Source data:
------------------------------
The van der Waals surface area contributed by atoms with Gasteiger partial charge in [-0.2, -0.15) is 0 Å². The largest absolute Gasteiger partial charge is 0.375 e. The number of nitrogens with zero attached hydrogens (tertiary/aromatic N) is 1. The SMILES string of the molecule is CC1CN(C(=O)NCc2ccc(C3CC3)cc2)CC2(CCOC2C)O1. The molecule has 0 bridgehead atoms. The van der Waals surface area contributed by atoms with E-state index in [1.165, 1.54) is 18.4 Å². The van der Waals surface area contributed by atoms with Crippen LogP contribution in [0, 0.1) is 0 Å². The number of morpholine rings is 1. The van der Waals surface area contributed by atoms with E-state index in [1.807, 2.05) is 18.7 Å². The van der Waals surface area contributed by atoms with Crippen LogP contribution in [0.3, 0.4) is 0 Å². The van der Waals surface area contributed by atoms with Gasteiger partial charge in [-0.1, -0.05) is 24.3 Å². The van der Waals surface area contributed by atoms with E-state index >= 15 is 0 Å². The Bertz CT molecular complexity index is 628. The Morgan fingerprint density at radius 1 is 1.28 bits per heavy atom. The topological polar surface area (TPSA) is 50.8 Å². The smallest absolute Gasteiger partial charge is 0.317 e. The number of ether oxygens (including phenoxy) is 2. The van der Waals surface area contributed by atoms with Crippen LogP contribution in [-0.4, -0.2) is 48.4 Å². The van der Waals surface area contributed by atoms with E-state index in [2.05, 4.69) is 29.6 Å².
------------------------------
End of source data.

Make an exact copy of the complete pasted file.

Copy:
The van der Waals surface area contributed by atoms with Gasteiger partial charge in [-0.2, -0.15) is 0 Å². The largest absolute Gasteiger partial charge is 0.375 e. The number of nitrogens with zero attached hydrogens (tertiary/aromatic N) is 1. The SMILES string of the molecule is CC1CN(C(=O)NCc2ccc(C3CC3)cc2)CC2(CCOC2C)O1. The molecule has 0 bridgehead atoms. The van der Waals surface area contributed by atoms with E-state index in [1.165, 1.54) is 18.4 Å². The van der Waals surface area contributed by atoms with Crippen LogP contribution in [0, 0.1) is 0 Å². The number of morpholine rings is 1. The van der Waals surface area contributed by atoms with E-state index in [1.807, 2.05) is 18.7 Å². The van der Waals surface area contributed by atoms with Crippen LogP contribution in [0.3, 0.4) is 0 Å². The van der Waals surface area contributed by atoms with Gasteiger partial charge in [-0.1, -0.05) is 24.3 Å². The van der Waals surface area contributed by atoms with E-state index >= 15 is 0 Å². The Bertz CT molecular complexity index is 628. The Morgan fingerprint density at radius 1 is 1.28 bits per heavy atom. The topological polar surface area (TPSA) is 50.8 Å². The smallest absolute Gasteiger partial charge is 0.317 e. The number of ether oxygens (including phenoxy) is 2. The van der Waals surface area contributed by atoms with Crippen LogP contribution in [-0.4, -0.2) is 48.4 Å². The van der Waals surface area contributed by atoms with E-state index in [2.05, 4.69) is 29.6 Å².